The mission of the IHFSC Is to facilitate translation and integration of basic science research on environmental exposures into population and personalized health applications, with an emphasis on the impact of exposures on complex biological systems that change dynamically over time. This mission is driven by the overall theme of HERCULES to use exposome-based concepts and approaches to improve human health. A key aspect of the ISHFC is to operationalize exposome-related research and is primarily designed to provide access to, tools and research approaches for clinical and epidemiology research in environmental health. The definitions and implications of the exposome in environmental health sciences remain at a relatively early stage of development, both nationally and internationally. The IHFSC leadership (Jones, Barr, Ziegler) are active in workshops, symposia, and society activities promoting development of exposome-related research. As the IHFSC pursues its mission within HERCULES (Fig G.1) to help operationalize exposome-related research, they will work closely with faculty affiliated with: 1) the Systems Biology Core to enhance utilization and development of exposome-related tools, 2) the Career Development Program to enhance training opportunities in key exposure science technologies and environmental health approaches, 3) the Community Outreach and Engagement Core (COEC) and the Administrative Core to enhance global understanding of the exposome-related concepts and research and their importance in human health and environmental sustainability, and 4) the Pilot Project Program to facilitate translation and integration of exposome-related research tools and concepts into novel and competitive new research projects. This will be done by the IHFSC through 3 major components, universal exposure surveillance (Jones), targeted exposure analyses (Barr), and clinical research services (Ziegler) (Fig G. 1). This builds upon existing bench-to-bedside research in environmental health sciences, anchored by Dr Barr's expert capabilities in exposure science, Dr Jones's universal exposure surveillance method [1], and Dr Ziegler clinical research expertise and links to resources that capitalize on access to well-characterized patients and control subjects. The Core leaders have established local, national and international research leadership in exposure science, quantitative biology, nutrition, and clinical and translational research, have been active in development of exposome-related research and are well- positioned to lead efforts to enhance and facilitate the NIEHS mission in environmental health.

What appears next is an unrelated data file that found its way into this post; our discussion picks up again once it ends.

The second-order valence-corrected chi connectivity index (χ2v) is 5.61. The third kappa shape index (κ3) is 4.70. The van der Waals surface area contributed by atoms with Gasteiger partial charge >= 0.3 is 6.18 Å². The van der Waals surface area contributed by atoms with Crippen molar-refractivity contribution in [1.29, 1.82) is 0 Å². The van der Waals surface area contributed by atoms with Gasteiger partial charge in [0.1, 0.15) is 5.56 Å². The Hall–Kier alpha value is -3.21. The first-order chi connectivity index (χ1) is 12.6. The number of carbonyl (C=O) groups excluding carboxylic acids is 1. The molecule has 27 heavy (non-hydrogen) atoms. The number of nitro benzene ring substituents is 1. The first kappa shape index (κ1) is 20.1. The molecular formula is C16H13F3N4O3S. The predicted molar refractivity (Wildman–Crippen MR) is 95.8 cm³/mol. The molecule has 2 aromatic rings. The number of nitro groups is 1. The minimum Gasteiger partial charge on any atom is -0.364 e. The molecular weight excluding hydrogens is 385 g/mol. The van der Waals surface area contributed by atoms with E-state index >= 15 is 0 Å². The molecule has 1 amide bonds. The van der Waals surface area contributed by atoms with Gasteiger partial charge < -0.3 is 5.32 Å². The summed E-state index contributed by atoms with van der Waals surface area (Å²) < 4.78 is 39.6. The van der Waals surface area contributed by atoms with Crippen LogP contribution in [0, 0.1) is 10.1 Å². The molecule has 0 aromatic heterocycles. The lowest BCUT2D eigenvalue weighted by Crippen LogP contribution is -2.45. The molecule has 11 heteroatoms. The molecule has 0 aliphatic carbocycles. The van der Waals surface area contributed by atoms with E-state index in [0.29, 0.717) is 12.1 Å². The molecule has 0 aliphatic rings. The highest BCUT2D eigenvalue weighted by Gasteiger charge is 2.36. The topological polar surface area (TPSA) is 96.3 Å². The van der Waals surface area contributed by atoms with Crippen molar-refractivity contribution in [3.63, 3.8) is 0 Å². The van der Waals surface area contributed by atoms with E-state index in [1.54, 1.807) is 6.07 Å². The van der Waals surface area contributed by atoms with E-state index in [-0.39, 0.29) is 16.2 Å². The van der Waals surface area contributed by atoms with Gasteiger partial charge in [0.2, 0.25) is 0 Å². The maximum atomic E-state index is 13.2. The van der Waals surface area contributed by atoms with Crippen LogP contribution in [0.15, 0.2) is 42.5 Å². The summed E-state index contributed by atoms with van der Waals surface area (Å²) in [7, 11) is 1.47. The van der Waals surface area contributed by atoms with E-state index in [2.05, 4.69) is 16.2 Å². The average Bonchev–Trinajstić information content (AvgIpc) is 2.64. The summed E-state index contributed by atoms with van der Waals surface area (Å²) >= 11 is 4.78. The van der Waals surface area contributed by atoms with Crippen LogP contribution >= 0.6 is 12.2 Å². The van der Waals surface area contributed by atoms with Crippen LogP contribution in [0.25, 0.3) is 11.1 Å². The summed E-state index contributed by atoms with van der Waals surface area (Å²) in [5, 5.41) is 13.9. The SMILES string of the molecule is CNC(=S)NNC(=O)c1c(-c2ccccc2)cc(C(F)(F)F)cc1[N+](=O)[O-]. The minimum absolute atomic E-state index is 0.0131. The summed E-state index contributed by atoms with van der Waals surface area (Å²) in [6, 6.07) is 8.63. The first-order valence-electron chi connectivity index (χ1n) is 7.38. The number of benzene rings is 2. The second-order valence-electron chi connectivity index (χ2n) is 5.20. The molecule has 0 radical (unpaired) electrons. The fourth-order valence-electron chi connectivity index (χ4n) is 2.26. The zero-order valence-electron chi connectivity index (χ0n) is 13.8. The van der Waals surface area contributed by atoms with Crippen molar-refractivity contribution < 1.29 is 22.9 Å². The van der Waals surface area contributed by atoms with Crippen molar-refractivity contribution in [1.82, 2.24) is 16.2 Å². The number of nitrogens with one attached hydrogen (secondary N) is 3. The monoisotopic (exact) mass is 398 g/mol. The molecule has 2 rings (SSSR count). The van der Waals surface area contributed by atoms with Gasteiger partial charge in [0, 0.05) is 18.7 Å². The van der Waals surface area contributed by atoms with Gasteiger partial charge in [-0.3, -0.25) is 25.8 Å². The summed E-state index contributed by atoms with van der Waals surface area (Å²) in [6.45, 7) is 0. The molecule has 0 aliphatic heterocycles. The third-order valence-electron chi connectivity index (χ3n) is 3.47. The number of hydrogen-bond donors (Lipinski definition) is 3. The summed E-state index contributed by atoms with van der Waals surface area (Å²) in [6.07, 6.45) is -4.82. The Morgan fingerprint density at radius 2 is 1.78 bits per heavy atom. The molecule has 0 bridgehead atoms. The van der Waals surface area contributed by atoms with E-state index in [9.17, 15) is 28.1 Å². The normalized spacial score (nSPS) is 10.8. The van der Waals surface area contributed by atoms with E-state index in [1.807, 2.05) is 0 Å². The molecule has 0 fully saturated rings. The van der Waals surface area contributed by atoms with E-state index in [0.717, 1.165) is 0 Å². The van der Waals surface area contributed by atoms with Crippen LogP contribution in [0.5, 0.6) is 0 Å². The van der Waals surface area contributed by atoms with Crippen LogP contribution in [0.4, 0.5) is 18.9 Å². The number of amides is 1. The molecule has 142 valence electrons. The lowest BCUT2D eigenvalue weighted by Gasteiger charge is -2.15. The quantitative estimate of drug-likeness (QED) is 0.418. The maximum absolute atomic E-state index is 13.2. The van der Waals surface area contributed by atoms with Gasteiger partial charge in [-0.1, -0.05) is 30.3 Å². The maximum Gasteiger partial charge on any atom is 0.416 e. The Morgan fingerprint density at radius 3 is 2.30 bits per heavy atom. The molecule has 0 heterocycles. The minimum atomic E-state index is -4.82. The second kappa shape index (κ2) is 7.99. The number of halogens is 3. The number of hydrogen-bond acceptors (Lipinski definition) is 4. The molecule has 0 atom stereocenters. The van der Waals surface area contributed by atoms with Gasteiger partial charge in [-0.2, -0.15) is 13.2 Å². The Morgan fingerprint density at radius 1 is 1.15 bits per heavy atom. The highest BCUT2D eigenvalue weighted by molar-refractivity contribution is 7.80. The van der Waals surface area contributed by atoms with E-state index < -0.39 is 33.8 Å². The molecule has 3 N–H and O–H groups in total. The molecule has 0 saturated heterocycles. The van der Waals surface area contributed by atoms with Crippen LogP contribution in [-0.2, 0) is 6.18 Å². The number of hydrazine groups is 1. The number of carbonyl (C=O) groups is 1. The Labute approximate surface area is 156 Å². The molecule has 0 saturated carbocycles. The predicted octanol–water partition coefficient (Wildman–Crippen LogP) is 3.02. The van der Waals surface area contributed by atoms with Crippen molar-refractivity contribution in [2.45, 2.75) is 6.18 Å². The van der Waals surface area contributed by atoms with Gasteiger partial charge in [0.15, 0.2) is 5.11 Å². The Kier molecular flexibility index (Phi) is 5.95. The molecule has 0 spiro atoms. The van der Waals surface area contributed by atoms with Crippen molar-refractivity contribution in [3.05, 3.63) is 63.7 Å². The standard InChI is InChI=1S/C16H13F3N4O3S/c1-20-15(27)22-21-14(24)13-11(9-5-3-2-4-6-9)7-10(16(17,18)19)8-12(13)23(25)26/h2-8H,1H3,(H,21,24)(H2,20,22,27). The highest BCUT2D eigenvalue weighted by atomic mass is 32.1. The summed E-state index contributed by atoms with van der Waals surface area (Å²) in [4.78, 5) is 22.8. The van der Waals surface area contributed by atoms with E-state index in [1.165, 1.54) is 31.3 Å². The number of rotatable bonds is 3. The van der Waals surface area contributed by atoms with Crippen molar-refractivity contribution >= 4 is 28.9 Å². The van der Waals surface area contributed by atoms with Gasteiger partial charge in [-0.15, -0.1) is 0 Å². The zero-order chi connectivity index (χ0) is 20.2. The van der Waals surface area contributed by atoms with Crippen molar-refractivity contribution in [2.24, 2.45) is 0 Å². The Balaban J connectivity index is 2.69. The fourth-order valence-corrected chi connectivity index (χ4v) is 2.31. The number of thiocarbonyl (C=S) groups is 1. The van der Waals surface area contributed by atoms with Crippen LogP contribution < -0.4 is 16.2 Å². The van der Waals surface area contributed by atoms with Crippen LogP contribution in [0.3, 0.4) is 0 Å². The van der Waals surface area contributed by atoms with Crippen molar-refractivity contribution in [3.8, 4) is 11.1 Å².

National Institute of Health (NIH)
Center Core Grants (P30)
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Environmental Health Sciences Review Committee (EHS)
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Emory University
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Go, Young-Mi; Walker, Douglas I; Soltow, Quinlyn A et al. (2015) Metabolome-wide association study of phenylalanine in plasma of common marmosets. Amino Acids 47:589-601
Miller, Gary W; Jones, Dean P (2014) The nature of nurture: refining the definition of the exposome. Toxicol Sci 137:1-2
Taylor, Tonya N; Alter, Shawn P; Wang, Minzheng et al. (2014) Reduced vesicular storage of catecholamines causes progressive degeneration in the locus ceruleus. Neuropharmacology 76 Pt A:97-105
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Frediani, Jennifer K; Jones, Dean P; Tukvadze, Nestan et al. (2014) Plasma metabolomics in human pulmonary tuberculosis disease: a pilot study. PLoS One 9:e108854
Go, Young-Mi; Jones, Dean P (2014) Redox biology: interface of the exposome with the proteome, epigenome and genome. Redox Biol 2:358-60
Darrow, Lyndsey A; Klein, Mitchel; Flanders, W Dana et al. (2014) Air pollution and acute respiratory infections among children 0-4 years of age: an 18-year time-series study. Am J Epidemiol 180:968-77
Romanyuk, Andrey V; Zvezdin, Vasiliy N; Samant, Pradnya et al. (2014) Collection of analytes from microneedle patches. Anal Chem 86:10520-3
Wilson, W Wyatt; Shapiro, Lauren P; Bradner, Joshua M et al. (2014) Developmental exposure to the organochlorine insecticide endosulfan damages the nigrostriatal dopamine system in male offspring. Neurotoxicology 44:279-87
Wilson, W Wyatt; Onyenwe, Wellington; Bradner, Joshua M et al. (2014) Developmental exposure to the organochlorine insecticide endosulfan alters expression of proteins associated with neurotransmission in the frontal cortex. Synapse 68:485-97

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